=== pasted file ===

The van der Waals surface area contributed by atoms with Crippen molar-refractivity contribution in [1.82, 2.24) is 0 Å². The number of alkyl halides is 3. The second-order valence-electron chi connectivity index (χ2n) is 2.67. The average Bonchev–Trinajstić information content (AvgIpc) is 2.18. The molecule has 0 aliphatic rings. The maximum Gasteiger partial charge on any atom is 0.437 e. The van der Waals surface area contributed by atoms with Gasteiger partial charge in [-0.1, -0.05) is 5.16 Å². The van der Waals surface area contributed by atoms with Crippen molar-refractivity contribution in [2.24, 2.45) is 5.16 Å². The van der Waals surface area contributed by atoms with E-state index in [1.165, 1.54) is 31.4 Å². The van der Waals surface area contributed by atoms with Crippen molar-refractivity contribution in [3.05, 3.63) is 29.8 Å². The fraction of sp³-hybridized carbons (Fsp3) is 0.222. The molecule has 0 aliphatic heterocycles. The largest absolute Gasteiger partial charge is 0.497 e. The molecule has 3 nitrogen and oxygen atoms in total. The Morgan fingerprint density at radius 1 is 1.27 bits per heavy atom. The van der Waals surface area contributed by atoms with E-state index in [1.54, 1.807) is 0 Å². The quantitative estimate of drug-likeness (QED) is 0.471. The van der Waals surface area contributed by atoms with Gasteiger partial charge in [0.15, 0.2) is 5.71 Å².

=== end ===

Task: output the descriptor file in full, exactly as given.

The van der Waals surface area contributed by atoms with Crippen molar-refractivity contribution in [1.82, 2.24) is 0 Å². The number of alkyl halides is 3. The second-order valence-electron chi connectivity index (χ2n) is 2.67. The average Bonchev–Trinajstić information content (AvgIpc) is 2.18. The molecule has 0 aliphatic rings. The maximum Gasteiger partial charge on any atom is 0.437 e. The van der Waals surface area contributed by atoms with Gasteiger partial charge in [-0.1, -0.05) is 5.16 Å². The van der Waals surface area contributed by atoms with Crippen molar-refractivity contribution in [2.24, 2.45) is 5.16 Å². The van der Waals surface area contributed by atoms with E-state index in [1.165, 1.54) is 31.4 Å². The van der Waals surface area contributed by atoms with Crippen molar-refractivity contribution in [3.05, 3.63) is 29.8 Å². The fraction of sp³-hybridized carbons (Fsp3) is 0.222. The molecule has 0 aliphatic heterocycles. The largest absolute Gasteiger partial charge is 0.497 e. The molecule has 3 nitrogen and oxygen atoms in total. The Morgan fingerprint density at radius 1 is 1.27 bits per heavy atom. The van der Waals surface area contributed by atoms with E-state index in [1.54, 1.807) is 0 Å². The quantitative estimate of drug-likeness (QED) is 0.471. The van der Waals surface area contributed by atoms with Gasteiger partial charge in [0.15, 0.2) is 5.71 Å².